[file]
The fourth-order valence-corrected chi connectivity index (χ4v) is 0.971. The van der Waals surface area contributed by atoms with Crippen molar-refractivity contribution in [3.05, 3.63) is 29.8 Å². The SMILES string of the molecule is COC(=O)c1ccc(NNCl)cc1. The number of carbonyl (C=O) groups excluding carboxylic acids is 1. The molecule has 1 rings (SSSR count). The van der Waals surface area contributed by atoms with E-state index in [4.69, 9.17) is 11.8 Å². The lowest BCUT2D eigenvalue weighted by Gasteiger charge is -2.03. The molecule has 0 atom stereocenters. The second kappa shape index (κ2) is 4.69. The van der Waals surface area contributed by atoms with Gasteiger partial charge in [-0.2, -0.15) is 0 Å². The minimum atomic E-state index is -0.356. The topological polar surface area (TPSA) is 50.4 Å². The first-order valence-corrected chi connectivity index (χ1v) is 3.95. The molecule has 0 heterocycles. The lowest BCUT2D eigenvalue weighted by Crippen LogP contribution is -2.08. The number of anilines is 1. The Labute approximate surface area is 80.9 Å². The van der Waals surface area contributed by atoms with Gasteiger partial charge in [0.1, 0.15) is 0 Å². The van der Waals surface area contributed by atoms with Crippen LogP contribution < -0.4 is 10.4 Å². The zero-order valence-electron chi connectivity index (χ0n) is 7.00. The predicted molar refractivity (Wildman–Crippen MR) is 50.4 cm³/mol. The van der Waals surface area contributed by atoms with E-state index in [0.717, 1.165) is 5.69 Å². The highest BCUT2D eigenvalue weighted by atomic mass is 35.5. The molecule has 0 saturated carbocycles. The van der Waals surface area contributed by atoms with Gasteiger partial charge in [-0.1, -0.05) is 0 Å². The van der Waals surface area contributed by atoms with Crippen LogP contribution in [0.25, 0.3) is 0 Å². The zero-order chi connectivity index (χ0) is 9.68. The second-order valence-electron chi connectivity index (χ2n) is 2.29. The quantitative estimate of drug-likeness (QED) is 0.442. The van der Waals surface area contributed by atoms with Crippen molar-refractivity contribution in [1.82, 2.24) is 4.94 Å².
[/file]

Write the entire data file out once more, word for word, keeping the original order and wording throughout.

The fourth-order valence-corrected chi connectivity index (χ4v) is 0.971. The van der Waals surface area contributed by atoms with Crippen molar-refractivity contribution in [3.05, 3.63) is 29.8 Å². The SMILES string of the molecule is COC(=O)c1ccc(NNCl)cc1. The number of carbonyl (C=O) groups excluding carboxylic acids is 1. The molecule has 1 rings (SSSR count). The van der Waals surface area contributed by atoms with E-state index in [4.69, 9.17) is 11.8 Å². The lowest BCUT2D eigenvalue weighted by Gasteiger charge is -2.03. The molecule has 0 atom stereocenters. The second kappa shape index (κ2) is 4.69. The van der Waals surface area contributed by atoms with Gasteiger partial charge in [-0.2, -0.15) is 0 Å². The minimum atomic E-state index is -0.356. The topological polar surface area (TPSA) is 50.4 Å². The first-order valence-corrected chi connectivity index (χ1v) is 3.95. The molecule has 0 heterocycles. The lowest BCUT2D eigenvalue weighted by Crippen LogP contribution is -2.08. The number of anilines is 1. The Labute approximate surface area is 80.9 Å². The van der Waals surface area contributed by atoms with Gasteiger partial charge in [0.1, 0.15) is 0 Å². The van der Waals surface area contributed by atoms with Crippen LogP contribution < -0.4 is 10.4 Å². The zero-order valence-electron chi connectivity index (χ0n) is 7.00. The predicted molar refractivity (Wildman–Crippen MR) is 50.4 cm³/mol. The van der Waals surface area contributed by atoms with E-state index in [0.717, 1.165) is 5.69 Å². The highest BCUT2D eigenvalue weighted by atomic mass is 35.5. The molecule has 0 saturated carbocycles. The van der Waals surface area contributed by atoms with Gasteiger partial charge in [-0.1, -0.05) is 0 Å². The van der Waals surface area contributed by atoms with Crippen LogP contribution in [0.25, 0.3) is 0 Å². The zero-order chi connectivity index (χ0) is 9.68. The second-order valence-electron chi connectivity index (χ2n) is 2.29. The quantitative estimate of drug-likeness (QED) is 0.442. The van der Waals surface area contributed by atoms with Crippen molar-refractivity contribution in [1.82, 2.24) is 4.94 Å².